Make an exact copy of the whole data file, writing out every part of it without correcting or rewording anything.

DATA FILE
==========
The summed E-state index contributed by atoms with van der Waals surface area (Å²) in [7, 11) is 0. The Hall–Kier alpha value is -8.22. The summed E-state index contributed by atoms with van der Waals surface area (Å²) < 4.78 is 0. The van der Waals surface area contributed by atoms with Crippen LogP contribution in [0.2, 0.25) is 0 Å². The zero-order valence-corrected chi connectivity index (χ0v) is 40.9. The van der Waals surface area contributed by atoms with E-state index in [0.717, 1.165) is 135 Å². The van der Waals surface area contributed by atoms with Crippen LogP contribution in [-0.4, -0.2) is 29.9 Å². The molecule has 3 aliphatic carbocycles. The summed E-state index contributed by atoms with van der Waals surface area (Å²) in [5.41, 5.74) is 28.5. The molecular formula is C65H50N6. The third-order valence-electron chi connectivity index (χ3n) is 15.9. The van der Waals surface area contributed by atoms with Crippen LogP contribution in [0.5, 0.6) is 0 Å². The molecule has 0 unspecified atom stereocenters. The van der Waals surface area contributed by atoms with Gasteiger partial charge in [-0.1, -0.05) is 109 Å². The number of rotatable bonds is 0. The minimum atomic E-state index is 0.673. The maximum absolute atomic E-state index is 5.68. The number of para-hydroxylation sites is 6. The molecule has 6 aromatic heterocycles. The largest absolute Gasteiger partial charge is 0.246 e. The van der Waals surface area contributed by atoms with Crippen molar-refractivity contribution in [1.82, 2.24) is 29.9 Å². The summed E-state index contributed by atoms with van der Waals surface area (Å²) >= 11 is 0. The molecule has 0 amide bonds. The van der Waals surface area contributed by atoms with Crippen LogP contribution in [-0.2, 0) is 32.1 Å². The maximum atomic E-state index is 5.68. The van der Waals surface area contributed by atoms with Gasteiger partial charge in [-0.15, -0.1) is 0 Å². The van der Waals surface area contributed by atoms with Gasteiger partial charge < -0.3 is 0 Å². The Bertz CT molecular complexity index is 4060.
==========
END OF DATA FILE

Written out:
The summed E-state index contributed by atoms with van der Waals surface area (Å²) in [7, 11) is 0. The Hall–Kier alpha value is -8.22. The summed E-state index contributed by atoms with van der Waals surface area (Å²) < 4.78 is 0. The van der Waals surface area contributed by atoms with Crippen LogP contribution in [0.2, 0.25) is 0 Å². The zero-order valence-corrected chi connectivity index (χ0v) is 40.9. The van der Waals surface area contributed by atoms with E-state index in [0.717, 1.165) is 135 Å². The van der Waals surface area contributed by atoms with Crippen LogP contribution in [-0.4, -0.2) is 29.9 Å². The molecule has 3 aliphatic carbocycles. The summed E-state index contributed by atoms with van der Waals surface area (Å²) in [5.41, 5.74) is 28.5. The molecular formula is C65H50N6. The third-order valence-electron chi connectivity index (χ3n) is 15.9. The van der Waals surface area contributed by atoms with Crippen LogP contribution in [0.5, 0.6) is 0 Å². The molecule has 0 unspecified atom stereocenters. The van der Waals surface area contributed by atoms with Gasteiger partial charge in [-0.1, -0.05) is 109 Å². The number of rotatable bonds is 0. The minimum atomic E-state index is 0.673. The maximum absolute atomic E-state index is 5.68. The number of para-hydroxylation sites is 6. The molecule has 6 aromatic heterocycles. The largest absolute Gasteiger partial charge is 0.246 e. The van der Waals surface area contributed by atoms with Crippen molar-refractivity contribution in [1.82, 2.24) is 29.9 Å². The summed E-state index contributed by atoms with van der Waals surface area (Å²) >= 11 is 0. The molecule has 0 amide bonds. The van der Waals surface area contributed by atoms with Crippen LogP contribution in [-0.2, 0) is 32.1 Å². The maximum atomic E-state index is 5.68. The van der Waals surface area contributed by atoms with Gasteiger partial charge in [-0.15, -0.1) is 0 Å². The van der Waals surface area contributed by atoms with Gasteiger partial charge < -0.3 is 0 Å². The Bertz CT molecular complexity index is 4060.